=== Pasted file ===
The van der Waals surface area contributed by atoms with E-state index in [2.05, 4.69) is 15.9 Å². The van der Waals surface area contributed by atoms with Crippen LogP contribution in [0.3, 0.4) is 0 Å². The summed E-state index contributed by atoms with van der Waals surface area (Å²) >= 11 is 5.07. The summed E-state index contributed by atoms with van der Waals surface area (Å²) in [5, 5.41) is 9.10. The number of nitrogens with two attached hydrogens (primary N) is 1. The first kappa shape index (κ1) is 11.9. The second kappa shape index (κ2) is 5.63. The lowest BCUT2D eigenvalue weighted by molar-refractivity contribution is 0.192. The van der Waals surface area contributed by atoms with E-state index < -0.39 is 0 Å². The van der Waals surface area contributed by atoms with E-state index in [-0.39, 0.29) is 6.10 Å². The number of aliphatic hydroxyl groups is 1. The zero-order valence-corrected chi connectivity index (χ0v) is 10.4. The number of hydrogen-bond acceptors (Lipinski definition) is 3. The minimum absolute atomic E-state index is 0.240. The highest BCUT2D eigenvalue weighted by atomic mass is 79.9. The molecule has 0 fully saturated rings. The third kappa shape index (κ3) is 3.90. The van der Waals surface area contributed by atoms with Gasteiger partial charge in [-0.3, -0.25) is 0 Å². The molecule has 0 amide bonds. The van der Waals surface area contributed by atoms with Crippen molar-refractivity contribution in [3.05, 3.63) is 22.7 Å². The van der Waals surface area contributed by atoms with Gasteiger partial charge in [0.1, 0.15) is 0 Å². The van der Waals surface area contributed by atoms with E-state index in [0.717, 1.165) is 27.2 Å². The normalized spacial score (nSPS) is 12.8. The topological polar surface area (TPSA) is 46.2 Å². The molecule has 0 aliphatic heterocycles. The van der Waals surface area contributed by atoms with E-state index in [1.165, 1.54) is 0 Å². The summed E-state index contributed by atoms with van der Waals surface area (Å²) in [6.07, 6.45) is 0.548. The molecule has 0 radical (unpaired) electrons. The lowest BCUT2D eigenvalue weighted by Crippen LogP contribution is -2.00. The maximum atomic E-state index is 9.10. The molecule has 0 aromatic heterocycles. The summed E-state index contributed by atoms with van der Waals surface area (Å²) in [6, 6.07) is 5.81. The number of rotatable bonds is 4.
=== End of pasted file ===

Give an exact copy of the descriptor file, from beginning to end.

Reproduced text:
The van der Waals surface area contributed by atoms with E-state index in [2.05, 4.69) is 15.9 Å². The van der Waals surface area contributed by atoms with Crippen LogP contribution in [0.3, 0.4) is 0 Å². The summed E-state index contributed by atoms with van der Waals surface area (Å²) >= 11 is 5.07. The summed E-state index contributed by atoms with van der Waals surface area (Å²) in [5, 5.41) is 9.10. The number of nitrogens with two attached hydrogens (primary N) is 1. The first kappa shape index (κ1) is 11.9. The second kappa shape index (κ2) is 5.63. The lowest BCUT2D eigenvalue weighted by molar-refractivity contribution is 0.192. The van der Waals surface area contributed by atoms with E-state index < -0.39 is 0 Å². The van der Waals surface area contributed by atoms with E-state index in [-0.39, 0.29) is 6.10 Å². The number of aliphatic hydroxyl groups is 1. The zero-order valence-corrected chi connectivity index (χ0v) is 10.4. The number of hydrogen-bond acceptors (Lipinski definition) is 3. The minimum absolute atomic E-state index is 0.240. The highest BCUT2D eigenvalue weighted by atomic mass is 79.9. The molecule has 0 fully saturated rings. The third kappa shape index (κ3) is 3.90. The van der Waals surface area contributed by atoms with Gasteiger partial charge in [-0.3, -0.25) is 0 Å². The molecule has 0 amide bonds. The van der Waals surface area contributed by atoms with Crippen molar-refractivity contribution in [3.05, 3.63) is 22.7 Å². The van der Waals surface area contributed by atoms with Gasteiger partial charge in [0.1, 0.15) is 0 Å². The van der Waals surface area contributed by atoms with E-state index in [0.717, 1.165) is 27.2 Å². The normalized spacial score (nSPS) is 12.8. The topological polar surface area (TPSA) is 46.2 Å². The molecule has 0 aliphatic heterocycles. The van der Waals surface area contributed by atoms with E-state index in [1.165, 1.54) is 0 Å². The summed E-state index contributed by atoms with van der Waals surface area (Å²) in [6.07, 6.45) is 0.548. The molecule has 0 radical (unpaired) electrons. The lowest BCUT2D eigenvalue weighted by Crippen LogP contribution is -2.00. The maximum atomic E-state index is 9.10. The molecule has 0 aromatic heterocycles. The summed E-state index contributed by atoms with van der Waals surface area (Å²) in [6, 6.07) is 5.81. The number of rotatable bonds is 4.